Colorado is among the first states with a Democratic governor to lift its stay-at-home order. I know each transition plan is different, but why do we need to go so soon?
I don’t know what’s in the governor’s mind. But one set of factors that are informing this decision is hospital and health care system capacity. It does look like we’ve got slack in our health care system and we’re not at an immediate risk of exceeding capacity. That means we’ve got some room to start experimenting.
Why should we be experimenting?
The main reason is that there’s still a long road ahead. For herd immunity or a vaccine, it’s going to be a long time. And because we’ve been successful in slowing the transmission, we’ve spread out the curve. That’s a long time to keep things shut down in terms of economic and societal costs. A vaccine is at best still 18 months away.
What do you make of our level of testing as we begin reopening the state?
It’s not optimal. It’s still one of the most problematic aspects of our response at this stage in Colorado and across the county. We would like to see that capacity at a much higher level before we start looking at loosening restrictions. There’s some legitimate uncertainty about how long it’s going to take to increase testing. But the factors are outside the control of state health officials, unfortunately.
And what do you think of our ability to do contact tracing?
I think it’s really important to be looking at multiple ways to increase contact tracing. I think it’s going to be very important to managing the disease. There are a variety of approaches to getting people hired and trained. You don’t have to be an epidemiologist to do contact tracing. There are options like using medical and public health students to do that work.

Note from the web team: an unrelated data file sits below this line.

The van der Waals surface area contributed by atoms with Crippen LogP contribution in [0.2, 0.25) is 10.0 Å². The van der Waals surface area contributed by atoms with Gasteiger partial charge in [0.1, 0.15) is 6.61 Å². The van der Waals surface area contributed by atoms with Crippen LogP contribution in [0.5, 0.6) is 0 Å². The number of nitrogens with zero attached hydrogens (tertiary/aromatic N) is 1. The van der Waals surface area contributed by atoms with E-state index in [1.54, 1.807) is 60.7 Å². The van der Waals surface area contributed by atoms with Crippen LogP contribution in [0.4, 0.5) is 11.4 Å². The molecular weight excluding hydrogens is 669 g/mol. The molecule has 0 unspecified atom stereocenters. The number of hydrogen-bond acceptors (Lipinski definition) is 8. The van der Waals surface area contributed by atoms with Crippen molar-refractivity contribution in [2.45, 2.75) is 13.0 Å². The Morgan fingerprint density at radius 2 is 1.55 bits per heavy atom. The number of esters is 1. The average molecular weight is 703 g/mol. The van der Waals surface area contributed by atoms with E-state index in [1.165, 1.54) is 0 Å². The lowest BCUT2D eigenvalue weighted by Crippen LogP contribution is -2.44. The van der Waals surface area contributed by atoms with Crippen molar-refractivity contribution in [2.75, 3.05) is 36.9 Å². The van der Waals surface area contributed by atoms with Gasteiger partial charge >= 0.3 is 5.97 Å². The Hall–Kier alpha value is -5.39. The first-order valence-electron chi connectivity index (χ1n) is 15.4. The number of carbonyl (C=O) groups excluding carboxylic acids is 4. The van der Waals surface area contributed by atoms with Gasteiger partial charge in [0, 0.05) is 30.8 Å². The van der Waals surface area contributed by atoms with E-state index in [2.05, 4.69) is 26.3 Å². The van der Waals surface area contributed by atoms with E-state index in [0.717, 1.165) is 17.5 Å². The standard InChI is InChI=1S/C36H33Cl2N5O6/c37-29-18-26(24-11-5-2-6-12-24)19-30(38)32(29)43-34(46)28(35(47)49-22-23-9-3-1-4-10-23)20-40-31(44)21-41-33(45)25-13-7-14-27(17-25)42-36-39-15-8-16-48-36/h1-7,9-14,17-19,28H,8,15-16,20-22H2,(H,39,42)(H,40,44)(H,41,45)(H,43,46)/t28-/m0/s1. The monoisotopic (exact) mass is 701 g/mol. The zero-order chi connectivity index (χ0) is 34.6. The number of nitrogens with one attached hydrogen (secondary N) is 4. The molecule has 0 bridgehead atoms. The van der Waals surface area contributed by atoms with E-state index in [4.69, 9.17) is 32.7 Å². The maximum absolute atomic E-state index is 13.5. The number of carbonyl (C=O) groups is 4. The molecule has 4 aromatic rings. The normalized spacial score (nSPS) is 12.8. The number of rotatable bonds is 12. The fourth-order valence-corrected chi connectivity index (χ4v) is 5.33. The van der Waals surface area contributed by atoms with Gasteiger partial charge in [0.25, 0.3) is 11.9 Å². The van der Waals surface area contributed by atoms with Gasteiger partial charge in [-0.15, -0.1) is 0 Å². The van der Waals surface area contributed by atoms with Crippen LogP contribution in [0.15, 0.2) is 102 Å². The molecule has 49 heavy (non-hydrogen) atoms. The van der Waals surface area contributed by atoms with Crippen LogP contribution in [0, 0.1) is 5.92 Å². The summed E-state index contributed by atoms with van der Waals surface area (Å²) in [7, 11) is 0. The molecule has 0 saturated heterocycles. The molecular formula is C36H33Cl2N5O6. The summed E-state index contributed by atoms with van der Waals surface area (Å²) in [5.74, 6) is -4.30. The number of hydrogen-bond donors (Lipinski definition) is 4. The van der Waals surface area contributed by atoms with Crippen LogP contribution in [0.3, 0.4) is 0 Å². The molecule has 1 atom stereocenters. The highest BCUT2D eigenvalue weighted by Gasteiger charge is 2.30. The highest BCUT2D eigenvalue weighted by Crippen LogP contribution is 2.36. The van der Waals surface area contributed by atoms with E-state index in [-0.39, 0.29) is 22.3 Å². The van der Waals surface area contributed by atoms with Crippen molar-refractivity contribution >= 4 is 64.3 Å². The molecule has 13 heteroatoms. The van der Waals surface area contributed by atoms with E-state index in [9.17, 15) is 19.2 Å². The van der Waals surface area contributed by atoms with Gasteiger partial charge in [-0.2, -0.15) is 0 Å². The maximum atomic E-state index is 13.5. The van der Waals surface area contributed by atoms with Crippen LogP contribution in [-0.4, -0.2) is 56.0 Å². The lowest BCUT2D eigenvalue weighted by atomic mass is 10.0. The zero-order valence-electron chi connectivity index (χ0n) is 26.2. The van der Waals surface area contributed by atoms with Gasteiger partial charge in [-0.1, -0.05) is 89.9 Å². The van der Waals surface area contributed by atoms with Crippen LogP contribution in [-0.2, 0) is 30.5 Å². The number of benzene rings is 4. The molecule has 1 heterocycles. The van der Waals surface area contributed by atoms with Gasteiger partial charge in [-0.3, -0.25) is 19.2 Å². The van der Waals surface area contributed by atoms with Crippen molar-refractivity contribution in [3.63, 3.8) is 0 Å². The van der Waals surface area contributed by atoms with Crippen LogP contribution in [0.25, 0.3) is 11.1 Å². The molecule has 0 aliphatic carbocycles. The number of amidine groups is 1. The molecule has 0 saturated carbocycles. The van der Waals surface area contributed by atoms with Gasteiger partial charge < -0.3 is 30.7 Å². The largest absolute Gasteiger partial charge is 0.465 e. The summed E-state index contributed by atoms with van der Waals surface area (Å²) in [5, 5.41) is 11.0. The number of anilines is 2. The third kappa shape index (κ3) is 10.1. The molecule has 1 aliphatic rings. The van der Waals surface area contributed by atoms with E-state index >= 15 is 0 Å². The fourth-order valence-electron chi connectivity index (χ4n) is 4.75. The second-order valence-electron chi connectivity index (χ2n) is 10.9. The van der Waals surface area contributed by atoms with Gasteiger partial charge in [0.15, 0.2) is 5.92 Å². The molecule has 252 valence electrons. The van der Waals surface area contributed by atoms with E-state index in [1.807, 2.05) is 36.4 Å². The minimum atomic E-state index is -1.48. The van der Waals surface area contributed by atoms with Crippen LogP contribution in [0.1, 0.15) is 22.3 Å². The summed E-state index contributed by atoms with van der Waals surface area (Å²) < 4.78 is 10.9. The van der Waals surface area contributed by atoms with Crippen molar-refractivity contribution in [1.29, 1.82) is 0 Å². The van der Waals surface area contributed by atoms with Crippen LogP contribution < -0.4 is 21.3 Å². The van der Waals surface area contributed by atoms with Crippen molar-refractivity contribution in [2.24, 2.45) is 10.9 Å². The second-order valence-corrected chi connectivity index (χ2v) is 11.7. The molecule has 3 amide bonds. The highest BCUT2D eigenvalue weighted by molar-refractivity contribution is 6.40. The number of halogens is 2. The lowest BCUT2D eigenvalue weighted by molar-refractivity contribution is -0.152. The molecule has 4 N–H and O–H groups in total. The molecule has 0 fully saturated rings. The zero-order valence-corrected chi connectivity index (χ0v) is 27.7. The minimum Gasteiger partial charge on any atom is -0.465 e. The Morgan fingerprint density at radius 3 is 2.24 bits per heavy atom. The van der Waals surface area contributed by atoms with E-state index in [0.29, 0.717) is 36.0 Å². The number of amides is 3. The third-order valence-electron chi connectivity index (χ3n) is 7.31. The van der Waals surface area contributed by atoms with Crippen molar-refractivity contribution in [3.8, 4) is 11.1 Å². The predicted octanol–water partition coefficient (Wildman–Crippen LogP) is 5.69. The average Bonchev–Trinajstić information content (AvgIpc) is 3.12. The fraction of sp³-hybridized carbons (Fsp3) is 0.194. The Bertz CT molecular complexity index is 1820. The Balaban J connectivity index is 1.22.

Do you feel like we have enough contact tracing capacity?
Not today. But I think the state is working on increasing the capacity. And it’s not terribly difficult to increase that capacity fairly rapidly.
So we don’t have much testing or contact tracing capacity at this time, both of which are needed to begin lifting restrictions. And it’s unclear whether we’re past peak. How do you reconcile that with the governor’s plan to begin opening things back up on Monday?
I think in large part it’s the need to balance the risks and costs and do a little learning by doing, quite frankly, [meanwhile] slowing the spread and preserving capacity inside our health care system. We’re still preserving the option to reintroduce some of these measures. It would be preferred to have much more testing capacity and contact tracing capacity in place. [The governor] has the clear goal of preserving social distancing at a high level even while relaxing the orders. He still has the goal of hitting 60% to 65% social distancing. There’s the ability to make mid-course corrections.
Is it possible to course-correct, and reimpose these restrictions?
It certainly wouldn’t be ideal. But after relaxing, one thing you look at is compliance. We’re opening up new businesses but requiring the businesses to maintain social distancing practices. Certainly going back to closures after opening up would be very painful and costly.
The governor has also said he expects counties to implement social distancing more restrictive than the state, if necessary. But much like air pollution, this disease knows no political boundary. What’s the efficacy of that local control model?
Diseases clearly don’t respect boundaries. Having closures in one jurisdiction and in the neighboring jurisdiction not having those closures is likely to stimulate people crossing borders to access restaurants or businesses. And that can be a mechanism for accelerating disease spread. On the other hand, looking at it more from a regional perspective, we do have diverse regions across the country and across the state. In mountain areas, for example, compared to along the Front Range or in rural areas, there could certainly be some viability in looking at regional differences in policies.